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 DROOLING JEREMIAD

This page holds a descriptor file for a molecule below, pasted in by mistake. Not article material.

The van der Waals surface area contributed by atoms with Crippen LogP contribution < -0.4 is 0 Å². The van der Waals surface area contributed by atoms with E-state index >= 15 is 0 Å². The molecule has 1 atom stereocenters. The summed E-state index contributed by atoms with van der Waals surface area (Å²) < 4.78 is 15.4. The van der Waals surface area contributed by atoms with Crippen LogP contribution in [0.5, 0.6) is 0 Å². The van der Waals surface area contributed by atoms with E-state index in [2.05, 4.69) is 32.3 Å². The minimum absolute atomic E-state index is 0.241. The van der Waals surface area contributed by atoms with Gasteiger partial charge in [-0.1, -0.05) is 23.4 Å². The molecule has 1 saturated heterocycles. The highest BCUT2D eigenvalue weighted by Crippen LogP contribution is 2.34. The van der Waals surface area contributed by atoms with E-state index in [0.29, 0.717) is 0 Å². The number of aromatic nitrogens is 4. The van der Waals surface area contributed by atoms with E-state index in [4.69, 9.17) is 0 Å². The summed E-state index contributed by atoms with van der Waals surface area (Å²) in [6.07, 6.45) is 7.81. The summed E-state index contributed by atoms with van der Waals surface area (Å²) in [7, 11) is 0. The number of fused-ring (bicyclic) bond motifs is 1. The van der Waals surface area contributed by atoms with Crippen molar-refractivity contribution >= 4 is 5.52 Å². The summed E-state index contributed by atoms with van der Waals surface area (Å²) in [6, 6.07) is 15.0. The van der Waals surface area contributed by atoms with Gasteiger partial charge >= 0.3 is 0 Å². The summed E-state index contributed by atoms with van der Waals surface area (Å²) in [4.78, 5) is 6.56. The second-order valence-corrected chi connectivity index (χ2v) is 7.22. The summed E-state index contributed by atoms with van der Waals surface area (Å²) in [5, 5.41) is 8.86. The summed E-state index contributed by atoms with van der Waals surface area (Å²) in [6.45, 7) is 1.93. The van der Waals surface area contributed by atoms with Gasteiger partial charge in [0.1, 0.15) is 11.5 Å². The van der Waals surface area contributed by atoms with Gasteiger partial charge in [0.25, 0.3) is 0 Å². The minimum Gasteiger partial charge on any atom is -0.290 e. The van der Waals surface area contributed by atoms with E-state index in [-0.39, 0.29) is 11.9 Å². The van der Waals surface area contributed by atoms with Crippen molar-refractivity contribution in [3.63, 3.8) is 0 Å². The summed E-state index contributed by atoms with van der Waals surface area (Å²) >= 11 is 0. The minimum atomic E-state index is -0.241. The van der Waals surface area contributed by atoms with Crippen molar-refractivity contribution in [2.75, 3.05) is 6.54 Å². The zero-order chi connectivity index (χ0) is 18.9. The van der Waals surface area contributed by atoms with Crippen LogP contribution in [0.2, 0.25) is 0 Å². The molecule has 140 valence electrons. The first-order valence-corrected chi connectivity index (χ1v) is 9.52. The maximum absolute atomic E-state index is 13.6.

Toni Morrison is probably our most sincerely pretentious black author; in her consciousness-raising about American black history, she moves beyond the simplicity of Alice Walker and in Beloved attempts to elevate the tragedy of slavery to Greek mythology. She’s lifted a bit from The Color Purple, arguably too much from William Styron’s Sophie’s Choice, and who doesn’t see Gabriel Garcia Márquez’s magic realism turned into mournful black legerdemain? But Márquez emotionally distances himself from his own astonishing virtuosity. Morrison doesn’t: she suffers, her characters suffer and we suffer, which the Pulitzer and Nobel prize committees love. (In person, she hasn’t a trace of her novel’s morbid ostentation; though inspired by Márquez, Chekhov, the old Russian and French master novelists, and enamoured by Gibbons and his incomparable sentence constructions, she’s down to earth, a lover of Murder, She Wrote reruns.) Oprah Winfrey, Morrison’s most vocal advocate, has been telling us for well over a decade how she loved Beloved too, and, wouldn’t you know it, had to make it into a movie. She’s its biggest mistake: every year she waited to film this insistently depressing tale—to have “her baby,” as she puts it—increased the inevitability that her own deserved celebrity would overshadow the role of the infanticide mother. It isn’t enough that she’s uglified herself, or brought forth a semi-convincing Negroid accent, or kept her voice (as well as the voices of all the others) so g.d. hush-toned. No matter how appreciative and receptive the targeted audience, we’re still watching TV’s Ann Landers attempting to convince us that she’s got the internal power to evoke the genuine heartbreak of unspeakable tragedy. Intentions unquestionable, Oprah needed to be told no; but who’d dare say that to America’s most beloved black? Certainly not Jonathan Demme, a director temperamentally unsuited for reverential mythology. And whose idea is this movie’s close-up perspective—that when Oprah and Danny Glover are speaking to each other, they’re talking directly into the camera, force-feeding us on the private hell of their tormented pasts? There’s not much we can read into Oprah’s face anyway except that she’s trying to bring a dense respectfulness to her favorite author and coming up woefully short. Ironically, while there’s a forgiveness built in to the character Beloved because it’s impossible to play, Thandie Newton, a beautiful version of Margaret Avery (who played Shug in The Color Purple) manages to get some of us into a most unforgiving mood. Demme allows for excess in her effects; when she’s eating, we accept the first and maybe the second stuffing of her mouth, but after that we’re repulsed by the gratuitous continuation. Because the movie drools on for 2 hours and 52 minutes, our minds start to edit her and everything else while watching. The only performance that comes to brief life (and way too late) is Kimberly Elise as Denver. Glover’s thighs and buttocks carry inside them the whole history of black genetics. Tak Fujimoto does some lovely shots of light coming through trees and windows. No one seeing this movie will ever wonder why it didn’t make much money; had it been presented as a TV special, we’d probably be talking about it more favorably, congratulating ourselves while watching it win awards Spielberg was supposedly denied. But his losses are justified, and, though we hoped otherwise, so are Oprah’s and Demme’s: they conjured a jeremiad beyond their emotions.

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